### 2. Preliminaries and Main Results

Firstly, we introduce a definition and some formulas used in this paper.

**2.1. Definition**

Suppose that is a continuous function defined on . If the Fourier series expansion of is , where , and for all positive integers .

**2.2 Formulas**

**2.2.1. Euler’s Formula**

(4) |

where is any real number.

**2.2.2. DeMoivre’s Formula**

(5) |

where is any integer, and is any real number.

**2.2.3.**

Suppose that is a complex number, and , then

(6) |

(7) |

The following is an important theorem used in this paper which can be found in ^{[31]}.

**2.3. Parseval’s Theorem**

If is a continuous function defined on , and . Suppose that the Fourier series expansion of is , then

(8) |

Before deriving the major results of this study, we need a lemma.

**Lemma 2.4*** *Suppose that is a real number, and . The Fourier series expansions of the following two trigonometric functions are

(9) |

(10) |

(11) |

(12) |

**Proof*** *Let .

*Case 1.* If** **(i.e., ). By Eq. (6), we obtain

Using Euler’s formula and* *DeMoivre’s formula yields

(13) |

Using the real parts of both sides of Eq. (13) are equal yields

By the equality of the imaginary parts of both sides of Eq. (13) are equal, we obtain

*Case 2.* If** **, (i.e., ). Using Eq. (7) yields

Therefore,

Next, we determine the closed forms of the definite integrals (1), (2), and (3).

**Theorem 2.5*** *Assume that

**is a real number, and , then we have**

(14) |

(15) |

(16) |

(17) |

(18) |

(19) |

**Proof**** ***Case 1.* If , then

(20) |

Therefore,

Also, using Eqs. (8) and (9) yields

Hence,

In addition, from the summation of Eqs. (14) and (16), we obtain Eq. (18).

*Case 2.* If , then

(21) |

Thus,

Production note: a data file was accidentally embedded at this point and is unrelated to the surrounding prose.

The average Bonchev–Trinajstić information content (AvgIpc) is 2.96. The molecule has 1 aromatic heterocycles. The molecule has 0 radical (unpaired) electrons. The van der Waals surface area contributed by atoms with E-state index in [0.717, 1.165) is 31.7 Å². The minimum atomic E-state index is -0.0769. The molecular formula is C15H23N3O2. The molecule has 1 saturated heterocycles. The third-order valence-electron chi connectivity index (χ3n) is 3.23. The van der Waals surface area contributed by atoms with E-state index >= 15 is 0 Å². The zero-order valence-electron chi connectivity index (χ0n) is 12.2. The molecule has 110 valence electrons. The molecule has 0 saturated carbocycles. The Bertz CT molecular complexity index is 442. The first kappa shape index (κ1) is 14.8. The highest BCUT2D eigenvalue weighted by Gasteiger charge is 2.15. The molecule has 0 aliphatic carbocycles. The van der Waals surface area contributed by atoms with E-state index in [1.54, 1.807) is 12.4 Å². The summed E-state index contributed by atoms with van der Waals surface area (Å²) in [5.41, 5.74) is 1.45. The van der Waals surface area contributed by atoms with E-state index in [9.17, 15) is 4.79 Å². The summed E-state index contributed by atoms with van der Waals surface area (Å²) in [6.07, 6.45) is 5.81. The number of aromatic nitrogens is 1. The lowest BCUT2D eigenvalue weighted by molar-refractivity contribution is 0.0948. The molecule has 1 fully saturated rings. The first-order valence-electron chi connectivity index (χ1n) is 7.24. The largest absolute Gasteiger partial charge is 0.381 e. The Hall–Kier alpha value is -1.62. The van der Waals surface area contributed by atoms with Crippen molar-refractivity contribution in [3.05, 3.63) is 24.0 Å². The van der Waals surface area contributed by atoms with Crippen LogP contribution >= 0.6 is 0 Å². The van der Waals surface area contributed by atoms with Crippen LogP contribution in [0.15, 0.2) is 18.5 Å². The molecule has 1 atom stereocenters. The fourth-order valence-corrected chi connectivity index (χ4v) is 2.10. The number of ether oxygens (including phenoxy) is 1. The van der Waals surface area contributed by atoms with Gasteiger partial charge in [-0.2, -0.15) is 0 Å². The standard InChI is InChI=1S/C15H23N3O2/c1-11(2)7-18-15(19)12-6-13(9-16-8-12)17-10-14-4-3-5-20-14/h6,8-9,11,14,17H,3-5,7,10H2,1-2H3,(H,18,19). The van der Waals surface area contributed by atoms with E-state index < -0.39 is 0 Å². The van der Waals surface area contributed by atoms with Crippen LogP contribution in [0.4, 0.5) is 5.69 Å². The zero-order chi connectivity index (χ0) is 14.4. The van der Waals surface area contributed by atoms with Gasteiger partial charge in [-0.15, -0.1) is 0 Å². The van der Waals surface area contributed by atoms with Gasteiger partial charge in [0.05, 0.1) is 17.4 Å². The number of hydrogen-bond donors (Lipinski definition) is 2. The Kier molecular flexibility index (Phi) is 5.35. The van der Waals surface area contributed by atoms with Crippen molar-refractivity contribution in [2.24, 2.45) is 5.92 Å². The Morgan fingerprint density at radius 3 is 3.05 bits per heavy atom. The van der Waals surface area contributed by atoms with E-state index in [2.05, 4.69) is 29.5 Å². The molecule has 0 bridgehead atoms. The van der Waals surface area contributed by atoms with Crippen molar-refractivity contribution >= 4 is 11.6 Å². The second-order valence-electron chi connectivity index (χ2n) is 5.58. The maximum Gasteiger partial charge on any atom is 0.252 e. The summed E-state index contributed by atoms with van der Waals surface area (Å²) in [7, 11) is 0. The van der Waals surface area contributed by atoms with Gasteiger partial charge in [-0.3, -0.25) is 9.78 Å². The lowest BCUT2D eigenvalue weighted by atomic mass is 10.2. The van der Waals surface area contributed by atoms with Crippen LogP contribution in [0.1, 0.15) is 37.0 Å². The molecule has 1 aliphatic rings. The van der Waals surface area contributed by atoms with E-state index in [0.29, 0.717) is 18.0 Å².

Also, by Eqs. (8) and (10) we have

From the summation of Eqs. (15) and (17), we obtain Eq. (19).

### 3. Examples

In the following, for the three types of definite integrals in this study, we provide some definite integrals and use Theorem 2.5 to find their solutions. In addition, we employ Maple to calculate the approximations of these definite integrals and their solutions for verifying our answers.

**3.1. If in Eq. (14), then the definite integral**

(22) |

Next, we use Maple to verify the correctness of Eq. (22).

>evalf(int((1+1/4*cos(x))^2/(17/16+1/2*cos(x))^2,x=0..2*Pi),18);

6.49262481741890604

>evalf(31*Pi/15,18);

6.49262481741890604

**3.2. If in Eq. (16), then**

(23) |

>evalf(int(1/2*(sin(x))^2/(3/2+sqrt(2)*cos(x))^2,x=0..2*

Pi),18);

3.14159265358979324

>evalf(Pi,18);

3.14159265358979324

**3.3. Let in Eq. (18), we have**

(24) |

>evalf(int(1/(13/9+4/3*cos(x)),x=0..2*Pi),18);

11.3097335529232557

>evalf(18*Pi/5,18);

11.3097335529232557

**3.4. Taking into Eq. (15) yields**

(25) |

>evalf(int((1+2*cos(x))^2/(5+4*cos(x))^2,x=0..2*Pi),18);

1.04719755119659775

>evalf(Pi/3,18);

1.04719755119659775

**3.5. Let in Eq. (17), then we obtain**

(26) |

>evalf(int(25*(sin(x))^2/(26+10*cos(x))^2,x=0..2*Pi),18);

0.130899693899574718

>evalf(Pi/24,18);

0.130899693899574718

**3.6. If in Eq. (19), then**

(27) |

>evalf(int(1/(37+12*cos(x)),x=0..2*Pi),18);

0.179519580205131042

>evalf(2*Pi/35,18);

0.179519580205131042

### 4. Conclusion

In this paper, we use Parseval’s theorem to solve some definite integrals. In fact, the applications of this theorem are extensive, and can be used to easily solve many difficult problems; we endeavor to conduct further studies on related applications. In addition, Maple also plays a vital assistive role in problem-solving. In the future, we will extend the research topic to other calculus and engineering mathematics problems and solve these problems using Maple. These results will be used as teaching materials for Maple on education and research to enhance the connotations of calculus and engineering mathematics.